Fashion Designer Iris Van Herpen Auctions Custom Met Gala Gowns to Benefit the Amazon
November 27, 2021
Dutch fashion designer Iris van Herpen will soon auction the Met Gala gowns she designed for singer-songwriter Grimes and actress Gabrielle Union with Sotheby’s, and all proceeds raised will benefit the Amazon via our organization and Rainforest Trust.
A lifelong admirer of nature, it is no surprise that Iris Van Herpen draws inspiration from the natural world in a style known as “biomimicry”. This concept looks to implement nature’s intelligence into design and invites to look closely into natural transformations. She credits this interest to her upbringing in the “Land of the Rivers” in the Netherlands, where she became fascinated by water and its movement from a very young age. “The transformations within water are infinite,” Van Herpen explains. “I try to translate its dancing beauty and fluidity into garments. Sometimes literal, like a splash of water, other times I take inspiration from its metamorphosis from liquid stage into crystallized structure.”
One can recognize this natural inspiration behind the gowns she created for this year’s Met Gala. Grimes’ ‘Bene Gesserit‘ gown, inspired by Frank Herbert’s Dune series, features cascading liquid silicone intertwined with hand-pleated gradient-dyed silk. The concept behind this dress was to have small waves flowing in different directions like a liquid labyrinth to enhance the feminine forms. “The patterns invite the viewer’s eyes to travel through the labyrinth, creating an intimacy in motion. There is a symbiosis between the movement of the body and the garment, an optical illusion is created with water-inspired repetition and pattern,” she comments.
Gabrielle Union’s ‘Aeternus’ gown is inspired by the Apollo crew looking at Earth from the moon’s perspective for the first time. A collection of 10,000 translucent white circles of different size gradients that took over 1,400 hours to create and assemble, Van Herpen sought to capture the dynamics between Earth and moon through this design. “By going away from Earth, there is a change in perspective and a feeling of interconnectedness,” she describes. “I experienced this on a smaller scale when skydiving–a strong connection to Earth where we lose details of what separates us. When we go further away, we come closer to each other.”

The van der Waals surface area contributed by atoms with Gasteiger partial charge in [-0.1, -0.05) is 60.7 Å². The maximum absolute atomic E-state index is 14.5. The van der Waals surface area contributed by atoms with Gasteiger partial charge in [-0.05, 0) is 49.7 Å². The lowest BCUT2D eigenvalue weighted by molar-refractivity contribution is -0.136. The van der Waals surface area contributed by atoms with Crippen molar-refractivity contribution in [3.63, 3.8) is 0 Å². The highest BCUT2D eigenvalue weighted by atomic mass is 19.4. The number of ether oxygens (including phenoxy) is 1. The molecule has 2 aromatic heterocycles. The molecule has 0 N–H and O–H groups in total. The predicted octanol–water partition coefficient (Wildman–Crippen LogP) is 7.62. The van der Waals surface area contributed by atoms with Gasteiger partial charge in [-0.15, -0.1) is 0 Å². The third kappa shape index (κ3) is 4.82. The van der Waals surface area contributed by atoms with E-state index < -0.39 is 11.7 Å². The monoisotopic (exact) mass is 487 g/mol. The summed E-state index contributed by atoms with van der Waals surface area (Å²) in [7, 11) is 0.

Iris Van Herpen’s fuse of 3D printing with craftsmanship in Couture is a flagship technique she’s incorporated into her work for more than a decade, identifying her as a pioneer of the use of modern technology in Haute Couture.”My approach to fashion is very intricate and layered to come very close to the beauty and complexity of designs within nature,” she remarks. “Zooming into the interconnected fabric of life has helped me to look beyond fashion’s borders.”
Not only does Van Herpen have a passion and talent for designing from nature, she also has a strong sense of responsibility for protecting it. “We all have a role in sustainability and environmental awareness,” she explains. “Every person, every discipline. Especially fast fashion—as its impact on our world is devastating.” Van Herpen on the contrary creates ‘slow fashion’ and has been working with sustainable and upcycled fabrics, such as her work with Parley for the Oceans, to continuously explore new sustainable material solutions into the design process. Though she’s never been to the Amazon, she feels a strong connection to it. “The Amazon is home to more animal and plant species than anywhere else on Earth, this incredible biodiversity is key for our own health and wellbeing; we are all interconnected with it. I feel very strongly about helping in its conservation and I will continue to do so. It feels especially critical at the moment.”
Though Iris Van Herpen notes that the conservation progress being made is impressive, there is still much work left to do, especially in fashion. She lamented the unsustainable elements at the core of the fast fashion industry based on overproduction, and cited that three out of five of all garments made end up in landfill within a year. In contrast, she commended indigenous peoples’ ways of working with natural products they create. “To move forward in time, we have to look back at where we come from,” she commented. “Sometimes we are too focused on the future that we’ve made up with imagination without really understanding our backgrounds. There is lots of knowledge to find again in our past.”
To learn more about Iris Van Herpen,please visit her website here. To follow in Iris’ footsteps and support conservation of the Amazon, see how you can make an impact here. More details about the auction to come.